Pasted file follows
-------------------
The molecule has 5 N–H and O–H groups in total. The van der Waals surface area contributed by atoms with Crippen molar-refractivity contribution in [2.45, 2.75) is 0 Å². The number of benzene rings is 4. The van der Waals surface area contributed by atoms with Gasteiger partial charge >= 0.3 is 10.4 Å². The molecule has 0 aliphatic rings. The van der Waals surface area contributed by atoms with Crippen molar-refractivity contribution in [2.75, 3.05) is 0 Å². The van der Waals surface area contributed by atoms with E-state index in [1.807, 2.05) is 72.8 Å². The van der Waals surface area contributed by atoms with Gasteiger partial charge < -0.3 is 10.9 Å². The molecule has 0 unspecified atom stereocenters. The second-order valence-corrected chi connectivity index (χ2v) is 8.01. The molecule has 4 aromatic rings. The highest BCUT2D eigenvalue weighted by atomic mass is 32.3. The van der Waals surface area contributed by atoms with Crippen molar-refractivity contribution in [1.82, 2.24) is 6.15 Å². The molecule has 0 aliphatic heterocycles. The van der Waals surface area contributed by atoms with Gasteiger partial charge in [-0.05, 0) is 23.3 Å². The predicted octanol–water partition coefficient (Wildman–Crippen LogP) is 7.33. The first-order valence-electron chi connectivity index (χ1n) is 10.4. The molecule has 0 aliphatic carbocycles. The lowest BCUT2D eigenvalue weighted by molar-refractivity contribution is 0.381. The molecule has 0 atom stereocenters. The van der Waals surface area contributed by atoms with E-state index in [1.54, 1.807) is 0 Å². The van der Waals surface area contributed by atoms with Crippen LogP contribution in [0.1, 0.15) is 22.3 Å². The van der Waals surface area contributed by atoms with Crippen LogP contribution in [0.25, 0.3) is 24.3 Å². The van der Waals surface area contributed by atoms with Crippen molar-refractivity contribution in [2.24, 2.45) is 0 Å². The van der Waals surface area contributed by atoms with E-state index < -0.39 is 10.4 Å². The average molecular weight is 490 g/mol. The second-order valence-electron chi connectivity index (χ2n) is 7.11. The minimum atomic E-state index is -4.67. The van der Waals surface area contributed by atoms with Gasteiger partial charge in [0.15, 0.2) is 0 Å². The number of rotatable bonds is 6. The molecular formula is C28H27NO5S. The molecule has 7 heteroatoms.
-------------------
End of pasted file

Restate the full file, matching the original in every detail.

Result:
The molecule has 5 N–H and O–H groups in total. The van der Waals surface area contributed by atoms with Crippen molar-refractivity contribution in [2.45, 2.75) is 0 Å². The number of benzene rings is 4. The van der Waals surface area contributed by atoms with Gasteiger partial charge >= 0.3 is 10.4 Å². The molecule has 0 aliphatic rings. The van der Waals surface area contributed by atoms with Crippen molar-refractivity contribution in [2.75, 3.05) is 0 Å². The van der Waals surface area contributed by atoms with E-state index in [1.807, 2.05) is 72.8 Å². The van der Waals surface area contributed by atoms with Gasteiger partial charge < -0.3 is 10.9 Å². The molecule has 0 unspecified atom stereocenters. The second-order valence-corrected chi connectivity index (χ2v) is 8.01. The molecule has 4 aromatic rings. The highest BCUT2D eigenvalue weighted by atomic mass is 32.3. The van der Waals surface area contributed by atoms with Crippen molar-refractivity contribution in [1.82, 2.24) is 6.15 Å². The molecule has 0 aliphatic heterocycles. The van der Waals surface area contributed by atoms with Gasteiger partial charge in [-0.05, 0) is 23.3 Å². The predicted octanol–water partition coefficient (Wildman–Crippen LogP) is 7.33. The first-order valence-electron chi connectivity index (χ1n) is 10.4. The molecule has 0 aliphatic carbocycles. The lowest BCUT2D eigenvalue weighted by molar-refractivity contribution is 0.381. The molecule has 0 atom stereocenters. The van der Waals surface area contributed by atoms with E-state index in [1.54, 1.807) is 0 Å². The van der Waals surface area contributed by atoms with Crippen LogP contribution in [0.1, 0.15) is 22.3 Å². The van der Waals surface area contributed by atoms with Crippen LogP contribution in [0.25, 0.3) is 24.3 Å². The van der Waals surface area contributed by atoms with Crippen molar-refractivity contribution in [2.24, 2.45) is 0 Å². The van der Waals surface area contributed by atoms with E-state index < -0.39 is 10.4 Å². The average molecular weight is 490 g/mol. The second-order valence-electron chi connectivity index (χ2n) is 7.11. The minimum atomic E-state index is -4.67. The van der Waals surface area contributed by atoms with Gasteiger partial charge in [0.15, 0.2) is 0 Å². The number of rotatable bonds is 6. The molecular formula is C28H27NO5S. The molecule has 7 heteroatoms.